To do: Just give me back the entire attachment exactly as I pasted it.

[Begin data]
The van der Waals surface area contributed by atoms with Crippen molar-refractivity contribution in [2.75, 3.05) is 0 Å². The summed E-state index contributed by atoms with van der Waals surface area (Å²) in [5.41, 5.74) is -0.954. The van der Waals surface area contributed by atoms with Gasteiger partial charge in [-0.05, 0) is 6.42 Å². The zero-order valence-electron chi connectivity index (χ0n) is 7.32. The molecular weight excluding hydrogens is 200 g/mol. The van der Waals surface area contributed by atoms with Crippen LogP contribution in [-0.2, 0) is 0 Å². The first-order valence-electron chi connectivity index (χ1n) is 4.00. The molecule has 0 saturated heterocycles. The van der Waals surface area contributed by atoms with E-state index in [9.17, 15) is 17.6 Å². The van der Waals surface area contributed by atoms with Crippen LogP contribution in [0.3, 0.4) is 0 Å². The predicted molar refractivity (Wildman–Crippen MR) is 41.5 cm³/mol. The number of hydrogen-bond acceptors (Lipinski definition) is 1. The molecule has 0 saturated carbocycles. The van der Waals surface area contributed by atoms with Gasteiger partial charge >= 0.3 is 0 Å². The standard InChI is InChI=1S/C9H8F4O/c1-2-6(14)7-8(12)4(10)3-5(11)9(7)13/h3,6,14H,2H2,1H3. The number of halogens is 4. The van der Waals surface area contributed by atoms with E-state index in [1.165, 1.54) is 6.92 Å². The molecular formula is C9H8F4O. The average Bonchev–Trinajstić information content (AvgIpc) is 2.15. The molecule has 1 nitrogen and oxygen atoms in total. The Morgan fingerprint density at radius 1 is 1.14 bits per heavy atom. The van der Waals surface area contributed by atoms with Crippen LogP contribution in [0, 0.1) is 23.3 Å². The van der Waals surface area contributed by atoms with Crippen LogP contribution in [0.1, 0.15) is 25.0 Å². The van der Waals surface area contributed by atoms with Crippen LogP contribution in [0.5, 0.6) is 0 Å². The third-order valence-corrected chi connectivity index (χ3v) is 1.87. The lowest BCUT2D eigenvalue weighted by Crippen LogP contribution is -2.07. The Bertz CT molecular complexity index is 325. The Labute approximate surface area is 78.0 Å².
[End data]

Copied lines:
The van der Waals surface area contributed by atoms with Crippen molar-refractivity contribution in [2.75, 3.05) is 0 Å². The summed E-state index contributed by atoms with van der Waals surface area (Å²) in [5.41, 5.74) is -0.954. The van der Waals surface area contributed by atoms with Gasteiger partial charge in [-0.05, 0) is 6.42 Å². The zero-order valence-electron chi connectivity index (χ0n) is 7.32. The molecular weight excluding hydrogens is 200 g/mol. The van der Waals surface area contributed by atoms with Crippen LogP contribution in [-0.2, 0) is 0 Å². The first-order valence-electron chi connectivity index (χ1n) is 4.00. The molecule has 0 saturated heterocycles. The van der Waals surface area contributed by atoms with E-state index in [9.17, 15) is 17.6 Å². The van der Waals surface area contributed by atoms with Crippen LogP contribution in [0.3, 0.4) is 0 Å². The predicted molar refractivity (Wildman–Crippen MR) is 41.5 cm³/mol. The number of hydrogen-bond acceptors (Lipinski definition) is 1. The molecule has 0 saturated carbocycles. The van der Waals surface area contributed by atoms with Gasteiger partial charge >= 0.3 is 0 Å². The standard InChI is InChI=1S/C9H8F4O/c1-2-6(14)7-8(12)4(10)3-5(11)9(7)13/h3,6,14H,2H2,1H3. The number of halogens is 4. The van der Waals surface area contributed by atoms with E-state index in [1.165, 1.54) is 6.92 Å². The molecular formula is C9H8F4O. The average Bonchev–Trinajstić information content (AvgIpc) is 2.15. The molecule has 1 nitrogen and oxygen atoms in total. The Morgan fingerprint density at radius 1 is 1.14 bits per heavy atom. The van der Waals surface area contributed by atoms with Crippen LogP contribution in [0, 0.1) is 23.3 Å². The van der Waals surface area contributed by atoms with Crippen LogP contribution in [0.1, 0.15) is 25.0 Å². The van der Waals surface area contributed by atoms with Crippen LogP contribution in [0.5, 0.6) is 0 Å². The third-order valence-corrected chi connectivity index (χ3v) is 1.87. The lowest BCUT2D eigenvalue weighted by Crippen LogP contribution is -2.07. The Bertz CT molecular complexity index is 325. The Labute approximate surface area is 78.0 Å².